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State and Local Responses to Terrorism

NCJ Number
Date Published
October 1995
2 pages
Publication Series
The National Institute of Justice sponsored a 2-year research effort to assess how States and municipalities have perceived the threat of terrorism and to identify potentially promising anti- and counter-terrorism programs used by these jurisdictions.
The research project's national survey of State and local law organizations showed that their more expansive definitions of what constitutes terrorist activity led a sizable majority of jurisdictions to believe terrorism to be more widespread than indicated by the official terrorist statistics published by the Federal Bureau of Investigation. Researchers selected 10 locations as case studies. They examined how these jurisdictions have adapted to the threat of terrorism and developed their preventive and preparedness programs. The case studies confirmed in detail what the survey revealed in general terms, i.e., that communities have been aware of potential terrorism problems and were interested in confronting terrorism before it erupted. A variety of successful terrorism preparedness formulas existed in communities both large and small. Large municipalities have developed significant counter-terrorism programs in close cooperation with the FBI and its regional joint terrorism task forces. Less populated communities have worked to stay ahead of nascent terrorism threats by forging close regional alliances and capitalizing on available FBI resources. Budgetary constraints influence both strategic and tactical law enforcement responses.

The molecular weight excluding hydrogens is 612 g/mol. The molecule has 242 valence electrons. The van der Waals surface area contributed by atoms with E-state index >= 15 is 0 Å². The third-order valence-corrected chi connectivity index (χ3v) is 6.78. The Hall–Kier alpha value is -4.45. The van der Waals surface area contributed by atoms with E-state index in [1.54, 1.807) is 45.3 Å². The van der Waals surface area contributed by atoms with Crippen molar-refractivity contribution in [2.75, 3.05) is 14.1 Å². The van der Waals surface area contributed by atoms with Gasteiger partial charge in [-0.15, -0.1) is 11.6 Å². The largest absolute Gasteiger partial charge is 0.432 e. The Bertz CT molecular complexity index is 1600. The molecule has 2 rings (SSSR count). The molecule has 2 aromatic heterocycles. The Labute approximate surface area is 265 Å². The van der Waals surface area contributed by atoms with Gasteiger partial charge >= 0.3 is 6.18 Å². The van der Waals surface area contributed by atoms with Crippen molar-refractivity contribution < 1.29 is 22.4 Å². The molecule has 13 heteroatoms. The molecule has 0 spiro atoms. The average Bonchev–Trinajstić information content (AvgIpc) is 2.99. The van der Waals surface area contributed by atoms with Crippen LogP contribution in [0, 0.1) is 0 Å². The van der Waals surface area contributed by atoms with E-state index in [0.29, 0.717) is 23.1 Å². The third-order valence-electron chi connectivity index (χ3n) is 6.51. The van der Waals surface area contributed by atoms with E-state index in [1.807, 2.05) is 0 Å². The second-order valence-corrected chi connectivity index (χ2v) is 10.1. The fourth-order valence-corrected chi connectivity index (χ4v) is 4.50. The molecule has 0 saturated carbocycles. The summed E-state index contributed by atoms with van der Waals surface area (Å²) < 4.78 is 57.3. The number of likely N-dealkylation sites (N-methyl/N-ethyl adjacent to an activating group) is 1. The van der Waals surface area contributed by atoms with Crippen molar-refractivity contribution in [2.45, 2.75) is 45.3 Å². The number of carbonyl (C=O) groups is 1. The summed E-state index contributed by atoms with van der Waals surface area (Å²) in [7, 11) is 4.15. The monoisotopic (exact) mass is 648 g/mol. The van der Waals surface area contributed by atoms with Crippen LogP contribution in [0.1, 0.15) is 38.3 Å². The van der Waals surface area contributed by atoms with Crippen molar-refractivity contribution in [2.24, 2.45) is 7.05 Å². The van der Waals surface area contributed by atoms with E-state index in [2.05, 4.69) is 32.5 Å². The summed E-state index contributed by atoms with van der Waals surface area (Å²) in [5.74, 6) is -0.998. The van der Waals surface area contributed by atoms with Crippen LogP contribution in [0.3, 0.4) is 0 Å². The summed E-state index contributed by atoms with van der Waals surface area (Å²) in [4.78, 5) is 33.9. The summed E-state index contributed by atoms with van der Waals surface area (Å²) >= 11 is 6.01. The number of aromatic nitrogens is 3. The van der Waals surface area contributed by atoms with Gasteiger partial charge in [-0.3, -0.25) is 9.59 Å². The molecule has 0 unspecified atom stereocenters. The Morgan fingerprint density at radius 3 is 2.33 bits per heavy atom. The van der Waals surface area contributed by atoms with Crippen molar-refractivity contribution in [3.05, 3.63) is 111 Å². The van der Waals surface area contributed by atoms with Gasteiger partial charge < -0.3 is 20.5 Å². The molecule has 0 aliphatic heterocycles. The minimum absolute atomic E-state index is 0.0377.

Date Published: October 1, 1995